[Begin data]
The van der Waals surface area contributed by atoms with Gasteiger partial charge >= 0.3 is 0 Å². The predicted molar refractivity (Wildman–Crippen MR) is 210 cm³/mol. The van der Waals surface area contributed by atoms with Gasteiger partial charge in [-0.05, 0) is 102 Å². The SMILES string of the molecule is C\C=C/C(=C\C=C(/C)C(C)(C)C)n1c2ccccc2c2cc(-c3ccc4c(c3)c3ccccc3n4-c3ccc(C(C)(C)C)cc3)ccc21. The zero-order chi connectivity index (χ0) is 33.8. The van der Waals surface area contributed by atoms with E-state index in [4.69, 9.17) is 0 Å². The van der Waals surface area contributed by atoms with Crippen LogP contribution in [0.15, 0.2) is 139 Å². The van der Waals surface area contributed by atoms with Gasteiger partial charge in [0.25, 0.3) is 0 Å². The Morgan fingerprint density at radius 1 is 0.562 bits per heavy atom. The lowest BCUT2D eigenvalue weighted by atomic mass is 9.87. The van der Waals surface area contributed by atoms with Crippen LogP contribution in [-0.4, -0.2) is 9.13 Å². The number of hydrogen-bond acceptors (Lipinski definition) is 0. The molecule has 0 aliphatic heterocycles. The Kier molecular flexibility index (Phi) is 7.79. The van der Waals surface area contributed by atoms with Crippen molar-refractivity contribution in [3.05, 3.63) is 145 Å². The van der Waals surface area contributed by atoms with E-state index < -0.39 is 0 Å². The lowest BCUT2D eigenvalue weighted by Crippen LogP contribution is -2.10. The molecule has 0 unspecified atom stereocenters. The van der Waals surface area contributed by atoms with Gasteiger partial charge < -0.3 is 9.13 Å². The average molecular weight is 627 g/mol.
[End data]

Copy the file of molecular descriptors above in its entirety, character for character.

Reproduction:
The van der Waals surface area contributed by atoms with Gasteiger partial charge >= 0.3 is 0 Å². The predicted molar refractivity (Wildman–Crippen MR) is 210 cm³/mol. The van der Waals surface area contributed by atoms with Gasteiger partial charge in [-0.05, 0) is 102 Å². The SMILES string of the molecule is C\C=C/C(=C\C=C(/C)C(C)(C)C)n1c2ccccc2c2cc(-c3ccc4c(c3)c3ccccc3n4-c3ccc(C(C)(C)C)cc3)ccc21. The zero-order chi connectivity index (χ0) is 33.8. The van der Waals surface area contributed by atoms with E-state index in [4.69, 9.17) is 0 Å². The van der Waals surface area contributed by atoms with Crippen LogP contribution in [0.15, 0.2) is 139 Å². The van der Waals surface area contributed by atoms with Gasteiger partial charge in [0.25, 0.3) is 0 Å². The Morgan fingerprint density at radius 1 is 0.562 bits per heavy atom. The lowest BCUT2D eigenvalue weighted by atomic mass is 9.87. The van der Waals surface area contributed by atoms with Crippen LogP contribution in [-0.4, -0.2) is 9.13 Å². The number of hydrogen-bond acceptors (Lipinski definition) is 0. The molecule has 0 aliphatic heterocycles. The Kier molecular flexibility index (Phi) is 7.79. The van der Waals surface area contributed by atoms with Crippen molar-refractivity contribution in [3.05, 3.63) is 145 Å². The van der Waals surface area contributed by atoms with E-state index < -0.39 is 0 Å². The lowest BCUT2D eigenvalue weighted by Crippen LogP contribution is -2.10. The molecule has 0 unspecified atom stereocenters. The van der Waals surface area contributed by atoms with Gasteiger partial charge < -0.3 is 9.13 Å². The average molecular weight is 627 g/mol.